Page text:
Monday, January 4, 2010

Loving your Path

"Pramada: A person suffering from pramada is full of self-importance, lacks any humility and believes that he alone is wise. No doubt he knows what is right and wrong, but he persists in his indifference to the right and chooses what is pleasant. To gratify his selfish passions and dreams of personal glory, he will deliberately and without scruple sacrifice everyone who stands in his way. Such a person is blind to God's glory and deaf to His words."
-B.K.S. Iyengar, Light on Yoga, 37th paragraph of the Introduction.

I heard someone say that the opposite of love is not hate but indifference. Indifference can be the ultimate annihilation. I am saying that you do not exist, or that your existence is unimportant to me when I am indifferent to you. My actions say, "I don't care." It hurts me to be treated this way.

In our culture we seem to be cool with indifference, it is considered an acceptable way to act toward people we don't agree with. "You do it your way, and I'll do it mine" is an example of a situation with the potential for indifference. And while it also holds the potential to avoid overt conflict to say something like this, it also lacks compassion and understanding for others. It rings a bit disrespectfully, and seems somewhat self-aggrandizing to me. As in: I think I see what you are doing, and I choose to do it another way and by doing so I also congratulate myself for having gone a better way than you.

I do believe that it is correct to have freedom to choose how we do things. So on the surface there isn't anything wrong with one person doing things one way, and another doing it differently. There is nothing out of place when it comes to the bare facts.

It's the context and how we do it that says everything.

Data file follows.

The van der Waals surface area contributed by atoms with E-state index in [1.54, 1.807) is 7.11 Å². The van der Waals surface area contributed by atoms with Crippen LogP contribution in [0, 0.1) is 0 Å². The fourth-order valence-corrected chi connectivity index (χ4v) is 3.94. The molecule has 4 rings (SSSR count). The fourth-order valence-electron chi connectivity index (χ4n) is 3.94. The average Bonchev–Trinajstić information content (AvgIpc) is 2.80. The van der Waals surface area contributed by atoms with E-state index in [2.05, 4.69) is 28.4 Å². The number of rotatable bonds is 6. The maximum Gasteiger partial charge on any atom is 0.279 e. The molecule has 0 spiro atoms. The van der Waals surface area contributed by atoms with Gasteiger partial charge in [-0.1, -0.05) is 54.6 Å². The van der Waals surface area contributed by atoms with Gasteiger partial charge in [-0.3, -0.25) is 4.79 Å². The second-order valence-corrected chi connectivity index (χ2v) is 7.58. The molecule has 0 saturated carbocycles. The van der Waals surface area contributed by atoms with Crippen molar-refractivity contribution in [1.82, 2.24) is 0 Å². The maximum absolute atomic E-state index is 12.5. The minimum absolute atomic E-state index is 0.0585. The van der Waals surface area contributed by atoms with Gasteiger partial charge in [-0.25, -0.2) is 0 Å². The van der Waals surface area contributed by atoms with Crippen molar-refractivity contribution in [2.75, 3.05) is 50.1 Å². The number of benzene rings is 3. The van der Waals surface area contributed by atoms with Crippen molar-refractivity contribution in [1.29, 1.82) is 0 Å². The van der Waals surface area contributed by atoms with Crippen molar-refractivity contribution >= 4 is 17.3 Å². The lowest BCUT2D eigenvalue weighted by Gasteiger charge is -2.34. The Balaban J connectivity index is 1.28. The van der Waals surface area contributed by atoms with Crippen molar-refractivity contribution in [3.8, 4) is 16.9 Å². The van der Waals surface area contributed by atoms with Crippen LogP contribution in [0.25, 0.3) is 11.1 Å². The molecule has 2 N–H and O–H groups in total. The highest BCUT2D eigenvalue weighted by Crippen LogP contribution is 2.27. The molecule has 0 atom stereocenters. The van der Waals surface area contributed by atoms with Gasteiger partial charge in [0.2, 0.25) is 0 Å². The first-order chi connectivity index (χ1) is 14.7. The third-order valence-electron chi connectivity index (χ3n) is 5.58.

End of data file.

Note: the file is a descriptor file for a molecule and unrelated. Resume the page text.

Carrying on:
Even Yogis can get extremely self-important when it comes to the kind of Yoga they do. Even Yogis can totally lack humility when it comes to the subject of Yoga.

"Let them do their (half-baked, crappy-assed) yoga! I will do my (pristine authentic) yoga (that makes my practice so traditional and my body so perfect and my experience so spiritual), and have nothing to to with Them or Their Practice." **extra words added for clarification.

But isn't this really what we are saying, sometimes? I think that I hear this hidden (or not always so hidden) in the words of others, and hopefully not too often out of my own mouth because I do hold opinions about the Yoga I teach and practice. I think it might be the hardest thing because we all form opinions--it is a natural part of living as individual human beings. ...especially when we are Teachers.

This human tendency to be insensitive and indifferent to others is an obstacle in our Precious Path of Yoga.

What is another possibility? What can I choose instead of indifference? How can I open my heart to a new response that is more in line with Yoga, and still hold the level of specificity that my preferences support?

I think that the answer might come from looking at the situation more fully. Different people are drawn to different styles of Yoga. Some prefer an athletic approach. Some are into Meditation. Others like to stimulate the intellect with Yogic discernment. Some want to open their hearts to the world. And there are so many other variants, combinations and approaches that people apply to their paths of Yoga. My own path hasn't been only one thing, but it's been right for me. And I can trust respectfully that your path is right for you, even if I don't understand it fully. Strangely, this seems to mean that I also am called to trust that the path of those who put down other styles of Yoga is right for them, too. Of course there must be learning in that path!